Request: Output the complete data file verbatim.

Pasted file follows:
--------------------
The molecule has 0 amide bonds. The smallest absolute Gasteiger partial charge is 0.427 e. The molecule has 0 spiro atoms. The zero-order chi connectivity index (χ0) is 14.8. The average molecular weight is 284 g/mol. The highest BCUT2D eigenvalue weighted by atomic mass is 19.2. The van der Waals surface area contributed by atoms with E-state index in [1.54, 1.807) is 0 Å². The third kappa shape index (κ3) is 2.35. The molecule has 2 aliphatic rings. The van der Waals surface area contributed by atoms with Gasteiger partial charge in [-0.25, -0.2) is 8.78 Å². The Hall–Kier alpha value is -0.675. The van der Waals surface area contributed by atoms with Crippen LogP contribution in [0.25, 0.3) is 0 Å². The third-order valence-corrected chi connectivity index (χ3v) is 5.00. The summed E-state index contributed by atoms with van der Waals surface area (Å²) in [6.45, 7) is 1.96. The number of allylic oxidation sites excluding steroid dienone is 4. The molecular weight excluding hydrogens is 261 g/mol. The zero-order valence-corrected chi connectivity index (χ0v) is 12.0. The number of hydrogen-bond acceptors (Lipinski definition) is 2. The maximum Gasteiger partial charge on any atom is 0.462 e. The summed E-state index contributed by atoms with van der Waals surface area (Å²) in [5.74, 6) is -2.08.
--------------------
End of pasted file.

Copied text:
The molecule has 0 amide bonds. The smallest absolute Gasteiger partial charge is 0.427 e. The molecule has 0 spiro atoms. The zero-order chi connectivity index (χ0) is 14.8. The average molecular weight is 284 g/mol. The highest BCUT2D eigenvalue weighted by atomic mass is 19.2. The van der Waals surface area contributed by atoms with E-state index in [1.54, 1.807) is 0 Å². The third kappa shape index (κ3) is 2.35. The molecule has 2 aliphatic rings. The van der Waals surface area contributed by atoms with Gasteiger partial charge in [-0.25, -0.2) is 8.78 Å². The Hall–Kier alpha value is -0.675. The van der Waals surface area contributed by atoms with Crippen LogP contribution in [0.25, 0.3) is 0 Å². The third-order valence-corrected chi connectivity index (χ3v) is 5.00. The summed E-state index contributed by atoms with van der Waals surface area (Å²) in [6.45, 7) is 1.96. The number of allylic oxidation sites excluding steroid dienone is 4. The molecular weight excluding hydrogens is 261 g/mol. The zero-order valence-corrected chi connectivity index (χ0v) is 12.0. The number of hydrogen-bond acceptors (Lipinski definition) is 2. The maximum Gasteiger partial charge on any atom is 0.462 e. The summed E-state index contributed by atoms with van der Waals surface area (Å²) in [5.74, 6) is -2.08.